Did Cubs make the right move trading Soler for Davis?
|Wednesday, December 7, 2016, 3:03 PM- -|
CHICAGO -- The Cubs have long been expected to move on from last year's big acquisition, Cuban fireball closer Aroldis Chapman, who is rumored to currently have an offer of 92 million on the table. This meant that finding a closer elsewhere was likely an inevitable move.
A trade for a closer always seemed like the most logical choice, with the other big names likely to command big money (Mark Melancon already setting a record for relievers after his deal with the Giants, which should soon be squashed by the contracts that Aroldis Chapman and Kenley Jansen soon agree to sign for). As rumors swirled last night, the word was that Wade Davis was likely to be dealt, and the Cubs--linked briefly earlier this offseason--quickly emerged as favorites. With the signing official, he will be the new Chicago Cubs closer for the next season, at a salary of ten million (the last year of his contract).
Davis, a former top prospect who came up as a starting pitcher for the Rays (the managed by Joe Maddon), to eventually be dealt in the infamous "James Shields/Wil Myers" trade, will be reunited with his former manager in Chicago as the team's new closer for the upcoming season.
Kansas City converted the former top-prospect to middle relief full-time, which is where he found his niche and thrived to the tune of a 1.18 ERA in 185 appearances, while also striking out 11.5 over nine innings per over a 3-year span. Davis is considered as one of the best relievers in the sport, which he has shown when healthy. Coming off of a season in which he battled some forearm issues, the only question was health. The deal now being official, with Davis having passed his physical, it would seem he is all sound & ready to go for next year.
The rumored return for Kansas City had been outfielder Jorge Soler, and their return will in fact be, Jorge Soler...and just that. Confirmation per FOX Sports' Ken Rosenthal states that it is a straight 1-for-1 swap, with the Royals receiving Soler in return. Soler, while carrying immense power potential, has shown issues defensively, struggled with strikeouts, and has never broken out despite flashes of tremendous promise, seeing his stock take a bit of a dip. Soler, who was only slated to see time against left-handed pitching in an extremely crowded outfield, is also eligible to opt-out of his nine years, 30 million deal once he is arbitration eligible, in order to go the typical arbitration route, which is logically what he will do.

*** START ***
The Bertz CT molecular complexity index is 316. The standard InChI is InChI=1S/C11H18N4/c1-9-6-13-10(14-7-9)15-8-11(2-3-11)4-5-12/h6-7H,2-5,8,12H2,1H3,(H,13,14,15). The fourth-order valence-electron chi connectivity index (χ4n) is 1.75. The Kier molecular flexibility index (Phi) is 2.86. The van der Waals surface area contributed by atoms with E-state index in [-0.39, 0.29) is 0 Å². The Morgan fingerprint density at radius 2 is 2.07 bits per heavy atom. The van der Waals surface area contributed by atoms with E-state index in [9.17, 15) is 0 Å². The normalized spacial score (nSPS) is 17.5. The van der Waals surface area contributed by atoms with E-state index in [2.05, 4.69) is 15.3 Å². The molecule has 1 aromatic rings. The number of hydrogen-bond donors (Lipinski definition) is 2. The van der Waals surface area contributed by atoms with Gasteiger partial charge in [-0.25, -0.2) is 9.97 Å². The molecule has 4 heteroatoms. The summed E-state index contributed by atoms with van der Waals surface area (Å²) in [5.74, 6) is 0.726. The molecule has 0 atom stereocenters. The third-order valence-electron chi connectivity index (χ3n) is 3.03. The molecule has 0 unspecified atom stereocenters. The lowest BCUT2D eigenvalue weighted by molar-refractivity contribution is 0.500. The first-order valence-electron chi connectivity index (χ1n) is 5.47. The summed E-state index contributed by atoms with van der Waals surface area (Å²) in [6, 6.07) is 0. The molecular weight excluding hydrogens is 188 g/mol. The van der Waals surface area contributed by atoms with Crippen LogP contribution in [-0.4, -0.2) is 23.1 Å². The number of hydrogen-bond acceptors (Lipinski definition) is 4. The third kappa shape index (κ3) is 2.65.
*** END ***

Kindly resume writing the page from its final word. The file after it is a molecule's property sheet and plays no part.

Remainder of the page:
Kansas City controls his rights for the next four seasons, but his price will not be so team-friendly (mainly, for a 4th outfielder if he had stayed in Chicago) after 2017. The Cubs quantity and quality of outfield depth made him the most expendable piece on their roster, and to acquire a closer like Wade Davis when the market has some expecting Chapman to make north of 100 million. This move is a very nice bargain financially, and so long as Davis pitches to his abilities he has shown over the last three years, a great one for the team as well.
Soler, still only 25 years of age (for the upcoming season), carries a load of power potential that he has at times flashed in Chicago--potential which the Royals will be happy to gamble on, knowing that a lot of their potential FA next season will be more likely to walk under new CBA/draft compensation guidelines. This trade helps both teams, but the Cubs made out well in not needing to give up any top prospects to fill one of roster's few voids.
Strop-Rondon-Davis should be a very formidable 1-2-3 punch in the back-end of the pen, and with them also being healthy heading into next spring, it should only help Davis as the new closer for the Cubs.